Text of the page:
University of British Columbia
EDST Degree/s and graduation year/s
MA, 2001; GC, 1970
Adult Learning and Education (ALE)
Kanata, Ontario, Canada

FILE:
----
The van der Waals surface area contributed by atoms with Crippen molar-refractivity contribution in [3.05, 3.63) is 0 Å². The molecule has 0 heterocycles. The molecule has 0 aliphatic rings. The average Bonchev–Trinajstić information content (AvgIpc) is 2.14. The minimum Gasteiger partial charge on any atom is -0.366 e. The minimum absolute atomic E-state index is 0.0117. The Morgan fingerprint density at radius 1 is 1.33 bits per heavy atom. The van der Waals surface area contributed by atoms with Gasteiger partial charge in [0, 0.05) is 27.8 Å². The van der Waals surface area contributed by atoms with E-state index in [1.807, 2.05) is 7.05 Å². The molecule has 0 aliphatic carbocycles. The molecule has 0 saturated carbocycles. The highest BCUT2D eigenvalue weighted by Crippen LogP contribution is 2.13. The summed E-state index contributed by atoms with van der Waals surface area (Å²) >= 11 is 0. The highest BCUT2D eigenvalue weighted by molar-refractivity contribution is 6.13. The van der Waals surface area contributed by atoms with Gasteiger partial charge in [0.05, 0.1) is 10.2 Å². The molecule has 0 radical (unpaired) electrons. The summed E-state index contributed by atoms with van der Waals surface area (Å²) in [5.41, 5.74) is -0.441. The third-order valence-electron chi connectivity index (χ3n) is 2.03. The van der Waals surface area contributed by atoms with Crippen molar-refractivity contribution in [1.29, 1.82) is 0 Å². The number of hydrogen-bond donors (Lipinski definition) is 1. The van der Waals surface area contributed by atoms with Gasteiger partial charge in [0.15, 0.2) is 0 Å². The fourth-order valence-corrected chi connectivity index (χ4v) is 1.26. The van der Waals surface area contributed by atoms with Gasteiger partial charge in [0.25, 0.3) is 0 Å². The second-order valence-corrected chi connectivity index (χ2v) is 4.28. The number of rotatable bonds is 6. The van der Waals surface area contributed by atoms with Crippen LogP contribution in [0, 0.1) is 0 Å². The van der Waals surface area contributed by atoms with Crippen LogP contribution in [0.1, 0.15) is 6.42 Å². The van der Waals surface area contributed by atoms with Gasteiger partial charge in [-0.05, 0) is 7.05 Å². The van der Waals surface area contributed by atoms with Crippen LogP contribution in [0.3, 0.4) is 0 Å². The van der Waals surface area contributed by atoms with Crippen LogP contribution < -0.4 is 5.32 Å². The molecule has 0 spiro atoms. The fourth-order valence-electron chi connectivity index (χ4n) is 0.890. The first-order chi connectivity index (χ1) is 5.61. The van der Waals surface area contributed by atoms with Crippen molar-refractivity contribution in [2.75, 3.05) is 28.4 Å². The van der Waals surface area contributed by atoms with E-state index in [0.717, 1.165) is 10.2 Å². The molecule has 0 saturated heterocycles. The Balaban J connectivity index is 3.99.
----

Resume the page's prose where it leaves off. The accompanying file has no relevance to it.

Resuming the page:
After obtaining my degree in Special Education from UBC in 1970, then teaching a grade 2 class, I was seconded as the Itinerant Remedial Teacher for the whole of the primary section in West Vancouver. I then became a Mom to two boys and was a Duffer Doo Co-ordinator (nursery school age), president of the Parent Teachers Association, and did freelance work for Co-operative Games for Family Pastimes and Terry Orlick, University of Ottawa Kinesiology Department . I taught English as a Second Language classes in France for two years as a volunteer at the boy’s school. Getting back to full-time work when the boys were in high school, I taught Adult Literacy and Adult ESL classes. I started five programs in homes for the mentally challenged, and drove a motorhome around to five different local libraries outside the Ottawa area to provide computer classes for adults, including Adult Literacy, Adult ESL classes and supervising and encouraging students taking correspondence courses. I taught for one year in Japan at an after-school tutoring business, teaching in four different locations, nursery school to adult EFL classes. I then returned to Carleton University for my Masters in the School of Linguistics and Language Studies and worked in the summers for my professors as an in-class tutor for the students from other countries. I next worked in Mongolia as a teacher for a private school, again EFL, from grades 1 to 10. In Greenland the following year, I was the ESL Consultant for Carleton University for three communities in one year and taught another year at the high school in Ilulissat from grades 7 to 12. In Vancouver, I was a seasonal instructor for UBC’s First Year Business Communication courses. I also started my doctorate in Anthropology. Finally in Mongolia again, I was the Head English Teacher for the government workers preparing for their Master’s courses in Australia. Since retiring in 2007, I have been a member of the Junkyard Symphony Company as a workshop leader, Sustainable Sally. I am recording secretary for PEO, an organization that promotes the higher education of young women: on the board of Kids on the Block, a program to explain differences to children in elementary school: and I am continuing taking courses to complete my doctorate in Anthropology and Language Studies from Carleton University.